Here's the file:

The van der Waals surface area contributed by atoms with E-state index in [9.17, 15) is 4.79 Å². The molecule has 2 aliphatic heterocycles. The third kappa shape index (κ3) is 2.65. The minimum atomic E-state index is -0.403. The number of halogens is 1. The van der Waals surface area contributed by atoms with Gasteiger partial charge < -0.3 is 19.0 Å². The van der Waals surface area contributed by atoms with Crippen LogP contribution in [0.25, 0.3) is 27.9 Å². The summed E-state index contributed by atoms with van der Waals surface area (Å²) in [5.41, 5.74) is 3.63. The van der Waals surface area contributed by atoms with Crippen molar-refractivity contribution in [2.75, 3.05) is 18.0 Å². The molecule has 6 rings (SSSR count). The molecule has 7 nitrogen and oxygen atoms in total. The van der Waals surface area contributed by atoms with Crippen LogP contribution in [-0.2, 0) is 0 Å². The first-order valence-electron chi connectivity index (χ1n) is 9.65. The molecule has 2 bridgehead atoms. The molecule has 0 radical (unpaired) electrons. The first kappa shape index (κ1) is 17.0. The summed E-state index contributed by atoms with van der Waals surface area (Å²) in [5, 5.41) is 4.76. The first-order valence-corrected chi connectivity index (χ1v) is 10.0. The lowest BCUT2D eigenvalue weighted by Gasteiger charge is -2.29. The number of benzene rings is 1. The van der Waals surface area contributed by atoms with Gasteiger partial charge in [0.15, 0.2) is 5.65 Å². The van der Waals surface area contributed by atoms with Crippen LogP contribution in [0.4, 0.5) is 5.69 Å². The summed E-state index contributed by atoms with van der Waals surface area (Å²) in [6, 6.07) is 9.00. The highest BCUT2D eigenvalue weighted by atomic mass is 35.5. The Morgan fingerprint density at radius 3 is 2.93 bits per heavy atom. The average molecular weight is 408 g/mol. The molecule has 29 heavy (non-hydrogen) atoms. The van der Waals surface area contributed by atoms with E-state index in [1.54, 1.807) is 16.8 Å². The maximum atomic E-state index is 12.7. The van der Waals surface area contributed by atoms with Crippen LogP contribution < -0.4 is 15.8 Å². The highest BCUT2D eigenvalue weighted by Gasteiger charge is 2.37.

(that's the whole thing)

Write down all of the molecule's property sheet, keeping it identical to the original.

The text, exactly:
The van der Waals surface area contributed by atoms with E-state index in [9.17, 15) is 4.79 Å². The molecule has 2 aliphatic heterocycles. The third kappa shape index (κ3) is 2.65. The minimum atomic E-state index is -0.403. The number of halogens is 1. The van der Waals surface area contributed by atoms with Gasteiger partial charge < -0.3 is 19.0 Å². The van der Waals surface area contributed by atoms with Crippen LogP contribution in [0.25, 0.3) is 27.9 Å². The summed E-state index contributed by atoms with van der Waals surface area (Å²) in [5.41, 5.74) is 3.63. The van der Waals surface area contributed by atoms with Crippen molar-refractivity contribution in [2.75, 3.05) is 18.0 Å². The molecule has 6 rings (SSSR count). The molecule has 7 nitrogen and oxygen atoms in total. The van der Waals surface area contributed by atoms with Crippen LogP contribution in [-0.2, 0) is 0 Å². The first-order valence-electron chi connectivity index (χ1n) is 9.65. The molecule has 2 bridgehead atoms. The molecule has 0 radical (unpaired) electrons. The first kappa shape index (κ1) is 17.0. The summed E-state index contributed by atoms with van der Waals surface area (Å²) in [5, 5.41) is 4.76. The first-order valence-corrected chi connectivity index (χ1v) is 10.0. The lowest BCUT2D eigenvalue weighted by Gasteiger charge is -2.29. The number of benzene rings is 1. The van der Waals surface area contributed by atoms with Gasteiger partial charge in [0.15, 0.2) is 5.65 Å². The van der Waals surface area contributed by atoms with Crippen LogP contribution in [0.4, 0.5) is 5.69 Å². The summed E-state index contributed by atoms with van der Waals surface area (Å²) in [6, 6.07) is 9.00. The highest BCUT2D eigenvalue weighted by atomic mass is 35.5. The Morgan fingerprint density at radius 3 is 2.93 bits per heavy atom. The average molecular weight is 408 g/mol. The molecule has 29 heavy (non-hydrogen) atoms. The van der Waals surface area contributed by atoms with E-state index in [1.54, 1.807) is 16.8 Å². The maximum atomic E-state index is 12.7. The van der Waals surface area contributed by atoms with Crippen LogP contribution < -0.4 is 15.8 Å². The highest BCUT2D eigenvalue weighted by Gasteiger charge is 2.37.